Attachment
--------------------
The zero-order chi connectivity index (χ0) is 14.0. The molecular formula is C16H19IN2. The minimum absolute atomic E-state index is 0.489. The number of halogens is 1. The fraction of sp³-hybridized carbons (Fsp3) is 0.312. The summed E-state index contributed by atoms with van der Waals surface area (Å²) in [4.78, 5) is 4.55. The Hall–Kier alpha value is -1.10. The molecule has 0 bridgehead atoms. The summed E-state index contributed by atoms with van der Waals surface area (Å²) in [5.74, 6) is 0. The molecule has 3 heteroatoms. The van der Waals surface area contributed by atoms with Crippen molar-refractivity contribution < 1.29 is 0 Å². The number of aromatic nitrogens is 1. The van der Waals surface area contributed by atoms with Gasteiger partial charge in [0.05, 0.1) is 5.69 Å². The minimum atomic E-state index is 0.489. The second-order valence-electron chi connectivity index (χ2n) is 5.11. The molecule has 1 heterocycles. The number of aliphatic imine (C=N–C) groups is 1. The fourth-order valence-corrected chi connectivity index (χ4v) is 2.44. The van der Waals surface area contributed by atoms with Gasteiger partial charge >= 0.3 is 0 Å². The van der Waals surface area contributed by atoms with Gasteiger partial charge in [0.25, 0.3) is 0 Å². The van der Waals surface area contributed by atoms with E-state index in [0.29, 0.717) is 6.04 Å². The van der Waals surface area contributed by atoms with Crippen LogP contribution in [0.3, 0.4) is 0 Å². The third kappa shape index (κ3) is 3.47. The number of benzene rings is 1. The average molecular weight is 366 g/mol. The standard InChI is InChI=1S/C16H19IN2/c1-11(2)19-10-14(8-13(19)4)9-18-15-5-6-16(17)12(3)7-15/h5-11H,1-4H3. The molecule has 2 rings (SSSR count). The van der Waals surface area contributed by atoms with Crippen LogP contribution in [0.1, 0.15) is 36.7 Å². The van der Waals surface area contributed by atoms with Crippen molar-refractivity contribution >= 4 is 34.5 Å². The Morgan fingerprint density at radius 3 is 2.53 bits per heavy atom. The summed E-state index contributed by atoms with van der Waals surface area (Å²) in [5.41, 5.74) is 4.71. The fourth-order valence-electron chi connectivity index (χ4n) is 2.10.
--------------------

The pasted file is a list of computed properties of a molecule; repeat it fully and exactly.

The zero-order chi connectivity index (χ0) is 14.0. The molecular formula is C16H19IN2. The minimum absolute atomic E-state index is 0.489. The number of halogens is 1. The fraction of sp³-hybridized carbons (Fsp3) is 0.312. The summed E-state index contributed by atoms with van der Waals surface area (Å²) in [4.78, 5) is 4.55. The Hall–Kier alpha value is -1.10. The molecule has 0 bridgehead atoms. The summed E-state index contributed by atoms with van der Waals surface area (Å²) in [5.74, 6) is 0. The molecule has 3 heteroatoms. The van der Waals surface area contributed by atoms with Crippen molar-refractivity contribution < 1.29 is 0 Å². The number of aromatic nitrogens is 1. The van der Waals surface area contributed by atoms with Gasteiger partial charge in [0.05, 0.1) is 5.69 Å². The minimum atomic E-state index is 0.489. The second-order valence-electron chi connectivity index (χ2n) is 5.11. The molecule has 1 heterocycles. The number of aliphatic imine (C=N–C) groups is 1. The fourth-order valence-corrected chi connectivity index (χ4v) is 2.44. The van der Waals surface area contributed by atoms with Gasteiger partial charge >= 0.3 is 0 Å². The van der Waals surface area contributed by atoms with Gasteiger partial charge in [0.25, 0.3) is 0 Å². The van der Waals surface area contributed by atoms with E-state index in [0.29, 0.717) is 6.04 Å². The van der Waals surface area contributed by atoms with Crippen LogP contribution in [0.3, 0.4) is 0 Å². The third kappa shape index (κ3) is 3.47. The number of benzene rings is 1. The average molecular weight is 366 g/mol. The standard InChI is InChI=1S/C16H19IN2/c1-11(2)19-10-14(8-13(19)4)9-18-15-5-6-16(17)12(3)7-15/h5-11H,1-4H3. The molecule has 2 rings (SSSR count). The van der Waals surface area contributed by atoms with Crippen LogP contribution in [0.1, 0.15) is 36.7 Å². The van der Waals surface area contributed by atoms with Crippen molar-refractivity contribution >= 4 is 34.5 Å². The Morgan fingerprint density at radius 3 is 2.53 bits per heavy atom. The summed E-state index contributed by atoms with van der Waals surface area (Å²) in [5.41, 5.74) is 4.71. The fourth-order valence-electron chi connectivity index (χ4n) is 2.10.